Q.  Thank you for your high comments about the Shanghai Rolex Masters.  In your eyes, is there any room for improvement for the Shanghai Rolex Masters in terms of organization, match‑watching experience or other aspects?
ALISON LEE:  Well, it's a beautiful stadium, as I said.  But, of course, people do talk about that it's a fair distance from the city.  Perhaps one day we will see a train line come here.  The best venues around the world, the big ones in America and other places, the most successful ones have a train line.  That's probably what Shanghai needs in the next step in the in next few years to attract more spectators, because definitely you've got the best product.

Q.  There is some news saying that Shenzhen may have an ATP 500 and 250 events.  Is that what you mean by China needs the right structure because you need to build some low tournaments maybe?
ALISON LEE:  Look, I can't comment on that at the moment, on Shenzhen.  Definitely there's talk, but I can't comment on that.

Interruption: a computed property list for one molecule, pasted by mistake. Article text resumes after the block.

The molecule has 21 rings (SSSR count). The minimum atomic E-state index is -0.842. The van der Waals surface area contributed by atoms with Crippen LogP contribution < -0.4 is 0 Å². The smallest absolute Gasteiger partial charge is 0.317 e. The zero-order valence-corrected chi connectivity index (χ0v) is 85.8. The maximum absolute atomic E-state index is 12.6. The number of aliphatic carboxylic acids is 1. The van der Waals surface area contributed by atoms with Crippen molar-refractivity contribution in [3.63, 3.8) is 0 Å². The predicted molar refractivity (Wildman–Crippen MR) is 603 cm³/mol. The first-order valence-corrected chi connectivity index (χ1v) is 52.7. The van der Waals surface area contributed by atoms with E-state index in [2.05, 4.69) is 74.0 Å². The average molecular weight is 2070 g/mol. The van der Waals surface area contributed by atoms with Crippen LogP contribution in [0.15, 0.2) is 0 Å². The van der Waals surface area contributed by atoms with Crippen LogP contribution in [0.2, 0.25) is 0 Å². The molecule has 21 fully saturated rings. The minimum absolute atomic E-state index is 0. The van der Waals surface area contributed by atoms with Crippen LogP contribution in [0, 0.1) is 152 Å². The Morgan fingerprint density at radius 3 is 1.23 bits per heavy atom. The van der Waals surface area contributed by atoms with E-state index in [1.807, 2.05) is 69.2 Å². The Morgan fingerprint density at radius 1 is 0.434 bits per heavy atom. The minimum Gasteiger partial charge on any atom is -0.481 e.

If a tournament were to move to Shenzhen, that would obviously be very good for China.  But I can't say more.

Q.  The number of challenger events is increasing in China.  What is the expectation from the ATP for the Chinese market?
ALISON LEE:  What is the expectation?  Well, it could be a hundred really.  You can play in South America for three months and never leave South America, or Brazil even, because they have a good swing of tournaments with different prize money, 50, 75.
That's what China should aim for because it's very difficult for players, as we know, to travel long distances from China.  Visas, jetlag, food, culture, different things.
So to have more challenger events in China that attract international, good players, so that your local players can compete against them, that's what you need to aim for.  The CTI is very aware of this and working on that.

Q.  As a female staff in this male's game, I want to know what kind of advantage you have in your work?  Can you specifically talk about some details, the certain work you do.
ALISON LEE:  Yes, I am the only female on the management team for the ATP.  I do think it's true that women add a different perspective when you're in a room full of men.  I really do believe that, a different perspective.
Apart from that, I just consider myself a regular employee, the same as anybody else.